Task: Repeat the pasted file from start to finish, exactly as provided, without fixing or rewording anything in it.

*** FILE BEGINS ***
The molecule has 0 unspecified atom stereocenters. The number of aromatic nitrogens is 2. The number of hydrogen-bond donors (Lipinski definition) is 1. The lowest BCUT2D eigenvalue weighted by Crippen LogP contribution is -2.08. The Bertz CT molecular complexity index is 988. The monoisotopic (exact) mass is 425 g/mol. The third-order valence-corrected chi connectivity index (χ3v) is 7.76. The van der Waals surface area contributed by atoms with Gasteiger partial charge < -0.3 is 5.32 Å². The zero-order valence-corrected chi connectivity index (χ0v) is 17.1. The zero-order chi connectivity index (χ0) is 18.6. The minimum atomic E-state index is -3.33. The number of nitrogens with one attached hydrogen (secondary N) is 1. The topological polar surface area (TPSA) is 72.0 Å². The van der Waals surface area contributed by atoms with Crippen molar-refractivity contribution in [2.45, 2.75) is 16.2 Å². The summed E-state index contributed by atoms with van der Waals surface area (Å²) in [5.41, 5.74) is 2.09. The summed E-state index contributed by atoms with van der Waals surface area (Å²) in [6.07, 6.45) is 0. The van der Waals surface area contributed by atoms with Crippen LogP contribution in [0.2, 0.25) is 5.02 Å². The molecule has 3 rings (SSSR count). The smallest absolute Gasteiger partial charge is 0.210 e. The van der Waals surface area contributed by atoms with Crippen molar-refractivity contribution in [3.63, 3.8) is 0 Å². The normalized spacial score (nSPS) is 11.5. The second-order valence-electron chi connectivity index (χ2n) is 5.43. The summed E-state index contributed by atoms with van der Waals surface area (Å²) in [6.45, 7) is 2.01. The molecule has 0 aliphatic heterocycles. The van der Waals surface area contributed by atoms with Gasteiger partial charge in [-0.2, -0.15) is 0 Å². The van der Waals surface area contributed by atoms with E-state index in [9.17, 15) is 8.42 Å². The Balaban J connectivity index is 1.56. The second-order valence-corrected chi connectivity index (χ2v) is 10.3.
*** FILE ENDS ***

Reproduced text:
The molecule has 0 unspecified atom stereocenters. The number of aromatic nitrogens is 2. The number of hydrogen-bond donors (Lipinski definition) is 1. The lowest BCUT2D eigenvalue weighted by Crippen LogP contribution is -2.08. The Bertz CT molecular complexity index is 988. The monoisotopic (exact) mass is 425 g/mol. The third-order valence-corrected chi connectivity index (χ3v) is 7.76. The van der Waals surface area contributed by atoms with Gasteiger partial charge < -0.3 is 5.32 Å². The zero-order valence-corrected chi connectivity index (χ0v) is 17.1. The zero-order chi connectivity index (χ0) is 18.6. The minimum atomic E-state index is -3.33. The number of nitrogens with one attached hydrogen (secondary N) is 1. The topological polar surface area (TPSA) is 72.0 Å². The van der Waals surface area contributed by atoms with Crippen molar-refractivity contribution in [2.45, 2.75) is 16.2 Å². The summed E-state index contributed by atoms with van der Waals surface area (Å²) in [5.41, 5.74) is 2.09. The summed E-state index contributed by atoms with van der Waals surface area (Å²) in [6.07, 6.45) is 0. The van der Waals surface area contributed by atoms with Crippen LogP contribution in [0.2, 0.25) is 5.02 Å². The molecule has 3 rings (SSSR count). The smallest absolute Gasteiger partial charge is 0.210 e. The van der Waals surface area contributed by atoms with Crippen molar-refractivity contribution in [3.63, 3.8) is 0 Å². The normalized spacial score (nSPS) is 11.5. The second-order valence-electron chi connectivity index (χ2n) is 5.43. The summed E-state index contributed by atoms with van der Waals surface area (Å²) in [6.45, 7) is 2.01. The molecule has 0 aliphatic heterocycles. The van der Waals surface area contributed by atoms with Gasteiger partial charge in [-0.2, -0.15) is 0 Å². The van der Waals surface area contributed by atoms with E-state index in [9.17, 15) is 8.42 Å². The Balaban J connectivity index is 1.56. The second-order valence-corrected chi connectivity index (χ2v) is 10.3.